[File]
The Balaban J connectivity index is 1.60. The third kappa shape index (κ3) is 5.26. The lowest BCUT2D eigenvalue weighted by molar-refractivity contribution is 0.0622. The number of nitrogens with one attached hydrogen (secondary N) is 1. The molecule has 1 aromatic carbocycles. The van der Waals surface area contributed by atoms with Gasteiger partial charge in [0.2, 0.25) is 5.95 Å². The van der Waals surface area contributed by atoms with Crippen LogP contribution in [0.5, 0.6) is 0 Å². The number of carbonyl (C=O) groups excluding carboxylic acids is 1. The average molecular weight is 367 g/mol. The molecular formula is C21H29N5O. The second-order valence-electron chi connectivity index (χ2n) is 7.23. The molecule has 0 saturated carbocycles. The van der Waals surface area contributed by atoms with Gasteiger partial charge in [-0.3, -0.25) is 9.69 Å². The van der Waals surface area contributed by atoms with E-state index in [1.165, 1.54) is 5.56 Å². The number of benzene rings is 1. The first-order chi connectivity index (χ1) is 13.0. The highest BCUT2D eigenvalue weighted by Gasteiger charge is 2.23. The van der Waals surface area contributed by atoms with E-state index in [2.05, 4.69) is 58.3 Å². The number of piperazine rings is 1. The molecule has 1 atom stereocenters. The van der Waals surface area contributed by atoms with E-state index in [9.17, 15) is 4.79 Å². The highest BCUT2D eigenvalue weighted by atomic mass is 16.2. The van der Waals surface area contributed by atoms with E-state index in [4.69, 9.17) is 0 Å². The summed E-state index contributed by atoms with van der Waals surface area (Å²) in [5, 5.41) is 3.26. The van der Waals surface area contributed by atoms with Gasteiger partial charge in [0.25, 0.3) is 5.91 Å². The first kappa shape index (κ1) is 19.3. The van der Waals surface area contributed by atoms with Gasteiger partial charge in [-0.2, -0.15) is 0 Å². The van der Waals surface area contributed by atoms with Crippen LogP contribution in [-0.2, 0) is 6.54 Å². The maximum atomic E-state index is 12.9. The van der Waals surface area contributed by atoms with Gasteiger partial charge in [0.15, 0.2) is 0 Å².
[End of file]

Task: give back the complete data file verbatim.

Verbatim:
The Balaban J connectivity index is 1.60. The third kappa shape index (κ3) is 5.26. The lowest BCUT2D eigenvalue weighted by molar-refractivity contribution is 0.0622. The number of nitrogens with one attached hydrogen (secondary N) is 1. The molecule has 1 aromatic carbocycles. The van der Waals surface area contributed by atoms with Gasteiger partial charge in [0.2, 0.25) is 5.95 Å². The van der Waals surface area contributed by atoms with Crippen LogP contribution in [0.5, 0.6) is 0 Å². The number of carbonyl (C=O) groups excluding carboxylic acids is 1. The average molecular weight is 367 g/mol. The molecular formula is C21H29N5O. The second-order valence-electron chi connectivity index (χ2n) is 7.23. The molecule has 0 saturated carbocycles. The van der Waals surface area contributed by atoms with Gasteiger partial charge in [-0.3, -0.25) is 9.69 Å². The van der Waals surface area contributed by atoms with E-state index in [1.165, 1.54) is 5.56 Å². The number of benzene rings is 1. The first-order chi connectivity index (χ1) is 13.0. The highest BCUT2D eigenvalue weighted by Gasteiger charge is 2.23. The van der Waals surface area contributed by atoms with E-state index in [2.05, 4.69) is 58.3 Å². The number of piperazine rings is 1. The molecule has 1 atom stereocenters. The van der Waals surface area contributed by atoms with E-state index in [9.17, 15) is 4.79 Å². The highest BCUT2D eigenvalue weighted by atomic mass is 16.2. The van der Waals surface area contributed by atoms with E-state index in [4.69, 9.17) is 0 Å². The summed E-state index contributed by atoms with van der Waals surface area (Å²) in [5, 5.41) is 3.26. The van der Waals surface area contributed by atoms with Gasteiger partial charge in [0.25, 0.3) is 5.91 Å². The first kappa shape index (κ1) is 19.3. The van der Waals surface area contributed by atoms with Gasteiger partial charge in [-0.2, -0.15) is 0 Å². The van der Waals surface area contributed by atoms with Crippen LogP contribution in [-0.2, 0) is 6.54 Å². The maximum atomic E-state index is 12.9. The van der Waals surface area contributed by atoms with Gasteiger partial charge in [0.15, 0.2) is 0 Å².